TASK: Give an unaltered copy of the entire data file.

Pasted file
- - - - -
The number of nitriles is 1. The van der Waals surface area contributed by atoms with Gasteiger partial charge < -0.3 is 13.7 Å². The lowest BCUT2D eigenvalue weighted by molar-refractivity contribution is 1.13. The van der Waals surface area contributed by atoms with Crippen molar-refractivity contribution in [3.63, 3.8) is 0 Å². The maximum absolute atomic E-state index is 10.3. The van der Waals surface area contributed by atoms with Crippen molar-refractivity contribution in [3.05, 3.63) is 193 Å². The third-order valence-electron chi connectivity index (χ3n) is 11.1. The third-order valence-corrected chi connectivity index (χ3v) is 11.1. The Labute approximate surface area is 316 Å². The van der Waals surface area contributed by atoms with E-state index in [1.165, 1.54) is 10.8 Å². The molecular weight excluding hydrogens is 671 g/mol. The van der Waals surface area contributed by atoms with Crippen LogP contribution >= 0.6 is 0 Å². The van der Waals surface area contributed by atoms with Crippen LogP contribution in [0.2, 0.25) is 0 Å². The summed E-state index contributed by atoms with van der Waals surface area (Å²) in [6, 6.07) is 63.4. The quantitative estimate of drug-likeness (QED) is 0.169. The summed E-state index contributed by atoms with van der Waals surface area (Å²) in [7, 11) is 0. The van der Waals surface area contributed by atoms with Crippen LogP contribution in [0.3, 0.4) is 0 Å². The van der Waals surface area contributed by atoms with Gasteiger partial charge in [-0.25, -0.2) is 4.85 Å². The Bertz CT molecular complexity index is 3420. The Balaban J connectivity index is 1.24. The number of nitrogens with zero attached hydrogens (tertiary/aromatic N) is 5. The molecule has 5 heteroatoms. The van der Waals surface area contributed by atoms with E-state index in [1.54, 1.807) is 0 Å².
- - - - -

The number of nitriles is 1. The van der Waals surface area contributed by atoms with Gasteiger partial charge < -0.3 is 13.7 Å². The lowest BCUT2D eigenvalue weighted by molar-refractivity contribution is 1.13. The van der Waals surface area contributed by atoms with Crippen molar-refractivity contribution in [3.63, 3.8) is 0 Å². The maximum absolute atomic E-state index is 10.3. The van der Waals surface area contributed by atoms with Crippen molar-refractivity contribution in [3.05, 3.63) is 193 Å². The third-order valence-electron chi connectivity index (χ3n) is 11.1. The third-order valence-corrected chi connectivity index (χ3v) is 11.1. The Labute approximate surface area is 316 Å². The van der Waals surface area contributed by atoms with E-state index in [1.165, 1.54) is 10.8 Å². The molecular weight excluding hydrogens is 671 g/mol. The van der Waals surface area contributed by atoms with Crippen LogP contribution >= 0.6 is 0 Å². The van der Waals surface area contributed by atoms with Crippen LogP contribution in [0.2, 0.25) is 0 Å². The summed E-state index contributed by atoms with van der Waals surface area (Å²) in [6, 6.07) is 63.4. The quantitative estimate of drug-likeness (QED) is 0.169. The summed E-state index contributed by atoms with van der Waals surface area (Å²) in [7, 11) is 0. The van der Waals surface area contributed by atoms with Crippen LogP contribution in [0.3, 0.4) is 0 Å². The van der Waals surface area contributed by atoms with Gasteiger partial charge in [-0.25, -0.2) is 4.85 Å². The Bertz CT molecular complexity index is 3420. The Balaban J connectivity index is 1.24. The number of nitrogens with zero attached hydrogens (tertiary/aromatic N) is 5. The molecule has 5 heteroatoms. The van der Waals surface area contributed by atoms with E-state index in [1.54, 1.807) is 0 Å².